How do bees first find their flowers?

Backed by @sciencemug and Cindy Wu
Kwantlen Polytechnic University
Open Access
Raised of $15,500 Goal
Ended on 12/11/14
Campaign Ended
  • $31
  • 1%
  • Finished
    on 12/11/14

About This Project

When bees explore their surroundings for the first time, how do they know where or how to find flowers? How come they don't try to feed from, say a stop sign or a car's tail light? It turns out they have "innate" biases that help them discover pollen and nectar. Here, we propose to study the exact nature of these biases by observing bee behaviour using high-tech tracking technology.

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What is the context of this research?

Many researchers have studied bee choices by decomposing a flower into its constituents. Color, shape, size, symmetry and other aspects of a flower were presented to bees and their choices recorded. For example, when studying color, one might print a plain blue and a plain yellow paper disc, and look at where most of the bees land.

The problem with this approach is that it is highly artificial. If bees decide to land on a blue disc, does that mean in nature bees like blue flowers? Well, it's hard to tell...

You may wonder why not use real flowers? The problem with real flowers is that each one looks slightly different. So if we find out that bees prefer a blue flower over a yellow one, we just don't know if they like that particular blue flower, or they like all blue flowers.

What is the significance of this project?

If we take a step back from this experiment, and look at the big picture, we are asking questions about how brains such as bee brains use information to solve life-and-death problems (finding the first flower is one such problem!).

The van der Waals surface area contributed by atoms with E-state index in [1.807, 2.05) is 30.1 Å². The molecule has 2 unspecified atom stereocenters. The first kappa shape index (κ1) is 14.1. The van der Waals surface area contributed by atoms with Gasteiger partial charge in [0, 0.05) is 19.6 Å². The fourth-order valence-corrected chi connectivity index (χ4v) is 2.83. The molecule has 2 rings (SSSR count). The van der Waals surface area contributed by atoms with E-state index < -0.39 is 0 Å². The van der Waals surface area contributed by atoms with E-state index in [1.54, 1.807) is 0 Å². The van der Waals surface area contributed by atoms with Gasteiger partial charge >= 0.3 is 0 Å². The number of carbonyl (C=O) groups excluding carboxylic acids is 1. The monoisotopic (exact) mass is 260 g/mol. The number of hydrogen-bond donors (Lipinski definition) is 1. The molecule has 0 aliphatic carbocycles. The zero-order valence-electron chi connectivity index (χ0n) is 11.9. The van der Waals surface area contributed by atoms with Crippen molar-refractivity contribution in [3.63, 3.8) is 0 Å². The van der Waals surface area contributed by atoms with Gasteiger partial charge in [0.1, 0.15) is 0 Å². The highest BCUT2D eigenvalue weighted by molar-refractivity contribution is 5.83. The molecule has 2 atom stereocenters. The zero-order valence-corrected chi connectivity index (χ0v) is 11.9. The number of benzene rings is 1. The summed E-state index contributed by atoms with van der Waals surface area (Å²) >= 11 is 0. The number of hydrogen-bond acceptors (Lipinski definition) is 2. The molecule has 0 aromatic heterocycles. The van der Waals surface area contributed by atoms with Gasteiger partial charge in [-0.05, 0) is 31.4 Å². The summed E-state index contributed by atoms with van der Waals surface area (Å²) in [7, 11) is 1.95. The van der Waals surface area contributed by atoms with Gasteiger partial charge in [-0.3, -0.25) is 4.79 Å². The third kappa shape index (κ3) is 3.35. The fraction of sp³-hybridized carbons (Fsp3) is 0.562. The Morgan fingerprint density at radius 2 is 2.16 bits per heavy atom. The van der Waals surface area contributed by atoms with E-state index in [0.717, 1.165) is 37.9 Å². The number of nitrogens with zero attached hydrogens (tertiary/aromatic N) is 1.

Learning about this special way of processing information is important if we want to fully understand pollinators that support our food systems, and it is important understand fundamental questions about information processing by any organism that possesses a brain.

What are the goals of the project?

New developments in genetics allow us to produce flowers that look exactly the same. This gives us a new opportunity! We can show bees special flowers that show one particular aspect that we are interested in (e.g. colour), and be confident about the results.

How to record bee behaviour?

  1. Radio-Frequency Identification: The picture at the top of this page shows bees that are tagged with chips. These chips allow us to track individual bees movement in a controlled flight cage.
  2. HD Motion-Sensitive Video: This new technology allows us to watch as bees hover, approach, touch flowers with their antennas, and land on flowers. Each of these behaviours leading up to a landing give crucial information about how much they like a flower and what in particular they like about it.


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I will perform the experiment with support from Dr. Beverley Glover's flower genetics lab at the University of Cambridge (Cambridge UK), and Dr. Catherine Plowright's bee lab at the University of Ottawa (Ottawa, Canada).

This funding helps answer fundamental questions about how bees and flowers developed their close relationships, which could lead to solutions for protecting bee populations across the world.

Meet the Team

Levente Orban
Levente Orban

Team Bio

The focus of my research is to understand how cognitive systems, such as bees, process information to make adaptive choices. I used bumblebees as a model to understand visual information processing in untrained and "flower-naive" bees, and artificial neural networks to help generate novel predictions about their behaviour.

Lab Notes

Nothing posted yet.

Press and Media

This video clip is an example of a motion-sensitive recording. The bee on the clip hovers, approaches, and touches one of the shapes with its antenna.

Selected References

Orbán, L.L., & Plowright, C.M.S. (2013). The effect of flower-like and non-flower-like visual properties on choice of unrewarding patterns by bumblebees. Naturwissenschaften.
View the press release about this publication.

Whitney, H.M., Milne, G., Rands, S.A., Vignolini, S., Martin, C., & Glover, B.J. (2013). The influence of pigmentation patterning on bumblebee foraging from flowers of Antirrhinum magus. Naturwissenschaften.

Project Backers

  • 2Backers
  • 1%Funded
  • $31Total Donations
  • $15.50Average Donation
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